So here we are. Module 5 of Squared Online, The Final Countdown, The Home Straight, The Last Hurdle, The Last Leg, Finish Line Insight,*instert other sporting puns here*
There will most likely be at least 2 entries about module 5 as essential its a 2 pronged attack/finish to the course. For this first entry I am going to do something a little bit different and try help get my head around the task in hand.
Myself and the rest of Group 2 have to debate our stance on a given topic and to be honest we’re all still trying to get out head around it so we decided to each write up a blog entry to get our heads around the topic and then to discuss in tonight Google Hangout. Not that difficult you may say but when you have to consider we also have to research and make an infographic on the future of Clients in digital marketing it can get confusing quickly.
Our given debate topic, ‘Facebook’s Privacy and Data Use Policy is an unnecessary restriction upon its users rights’, ironically seems quite apt at the moment given that Facebook is currently celebrating it’s 10th birthday, which in itself is not bad going considering its humble beginnings as a student directory at Harvard University.
Now we have been assigned to the for motion for this debate, something that has really made us go away and think long and hard about, one that if I am brutally honest with myself I am still struggling to fully understand. To try and help me get an understanding of the whole topic i intended to view this not from a “Facebook” the product but more from “Facebook” the business and try to take into account all of Facebook’s portfolio’s and dealings in the last 2 years. OK it may not exactly be what the debate is asking from me but I hope it will at least be able to get my head around the topic.
So what has happened with Facebook, the business, in the last 2 years?
- 9th April 2012 – Facebook purchases Instagram for $1Billion
- 18th May 2012 – Facebook lists itself on the New York Stock exchange, therefore making the company a public company allowing people to buy stock into the company.
- 17th December 2012 – Under new ownership, Instagram updates its Terms of Service, confusion over what they actually meant caused user backlash as users felt that the new TOS was about selling users photos and data for its own profit.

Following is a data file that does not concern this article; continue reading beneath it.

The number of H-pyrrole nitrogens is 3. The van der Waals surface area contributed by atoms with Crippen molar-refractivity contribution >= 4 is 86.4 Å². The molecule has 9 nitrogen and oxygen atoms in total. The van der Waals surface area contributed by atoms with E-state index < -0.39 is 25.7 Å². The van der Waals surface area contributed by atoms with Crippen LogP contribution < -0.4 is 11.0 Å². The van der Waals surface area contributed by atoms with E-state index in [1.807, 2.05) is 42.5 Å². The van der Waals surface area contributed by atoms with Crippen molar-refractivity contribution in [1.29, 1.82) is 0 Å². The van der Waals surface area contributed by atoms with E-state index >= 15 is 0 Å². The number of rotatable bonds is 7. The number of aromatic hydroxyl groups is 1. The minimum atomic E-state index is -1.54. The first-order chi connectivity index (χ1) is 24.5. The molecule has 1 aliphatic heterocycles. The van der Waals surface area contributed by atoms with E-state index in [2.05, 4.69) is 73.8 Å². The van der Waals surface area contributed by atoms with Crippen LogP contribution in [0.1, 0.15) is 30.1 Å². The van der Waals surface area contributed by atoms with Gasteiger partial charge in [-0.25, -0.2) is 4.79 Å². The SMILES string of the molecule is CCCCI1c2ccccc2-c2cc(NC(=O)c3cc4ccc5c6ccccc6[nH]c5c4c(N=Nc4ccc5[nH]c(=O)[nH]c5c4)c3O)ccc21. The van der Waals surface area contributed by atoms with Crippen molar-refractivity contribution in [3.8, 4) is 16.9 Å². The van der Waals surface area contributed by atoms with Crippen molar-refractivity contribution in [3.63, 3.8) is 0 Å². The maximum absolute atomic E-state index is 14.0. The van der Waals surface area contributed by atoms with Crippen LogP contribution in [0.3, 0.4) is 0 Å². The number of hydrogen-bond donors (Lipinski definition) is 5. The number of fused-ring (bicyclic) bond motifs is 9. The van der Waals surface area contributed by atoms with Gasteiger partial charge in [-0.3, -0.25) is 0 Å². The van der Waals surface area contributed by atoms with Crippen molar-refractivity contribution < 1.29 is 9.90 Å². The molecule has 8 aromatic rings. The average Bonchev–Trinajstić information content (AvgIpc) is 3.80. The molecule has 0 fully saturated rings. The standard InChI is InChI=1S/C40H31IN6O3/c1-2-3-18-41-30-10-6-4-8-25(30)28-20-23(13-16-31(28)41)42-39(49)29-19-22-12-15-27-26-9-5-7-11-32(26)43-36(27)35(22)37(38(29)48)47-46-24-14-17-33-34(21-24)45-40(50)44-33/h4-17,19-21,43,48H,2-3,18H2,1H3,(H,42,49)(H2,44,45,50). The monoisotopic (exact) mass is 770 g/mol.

- 20th December 2012 – Instagram backtracks on new TOS and reverts back to original TOS, announces its continued ambition to start to have adverts on the platform
- 4th April 2013 – Facebook releases Facebook Home – a Android only Launcher which replaces the existing Android home screen with an always updated Facebook new feed.
- 1st Nov 2013 – Instagram starts it’s roll out of adverts in the US only.
Just looking at the above 6 points its easy to see that Facebook is a business and in business you need to make money. A product’s terms of service/privacy control/term’s of conditions or what ever else you want to call them are integral part of protecting not only the user’s best interest and data but also sets out the rules in which collected data by the company can be used, and at the end of the day there is a lot of data available to Facebook that it could potentially use to its own means, with about 1.23 billion registered users posting a variety of different content, let alone their interests, location, computer cookies the list is endless.
Yet it’s the updates themselves which often cause the frustration and confusion amongst users towards the product, take the changes to Instagram post Facebook-purchasing for example, a couple of edited words to the TOS, which on closure inspection was actually more beneficial for users and helped protect them from advertisers using their photos in adverts, caused a backlash amongst users and for Instagram to reportedly lose an almost half of its user base in the space of a month, something which Instagram heavily denied.
Facebook itself has not had its fair share of TOS controversies ranging from:
- 3rd party developers selling collected data of users to another 3rd party (or would that be 4th party?) buyers who would use the data collected for their own means
- Beacon, a programme that auto-shared your online purchases with your friends, caused major user upset and eventually was discontinued and cause Mark Zuckerberg to issue a personal apology to Facebook’s users
Have I fully or even partially answered the debate question? Probably not, if anything I have only gone and confused myself even more.
Am I any closer to understanding the issue from Facebook’s point of view? Err… ish, I understand that the TOS are there both for our (the user) protection and for Facebook’s own business needs and that changes to TOS are a delicate and complicated situation, even if the majority of users ultimately don’t end up reading the full document.
I know the majority of changes are either for the user’s own benefit, to make the wordings and legal contract easier to understand, or are subtle changes in favour of the company to give them a little room to move and become profitable, something which is vital for Facebook considering that all of its accounts, personal and business pages, are free to sign up to.
Would I justify all of Facebook’s changes? Hard to say because even the most subtle change can send the average user into a spiral of confusion and doubt, even if the change ultimately works in their favour.
Untill next time.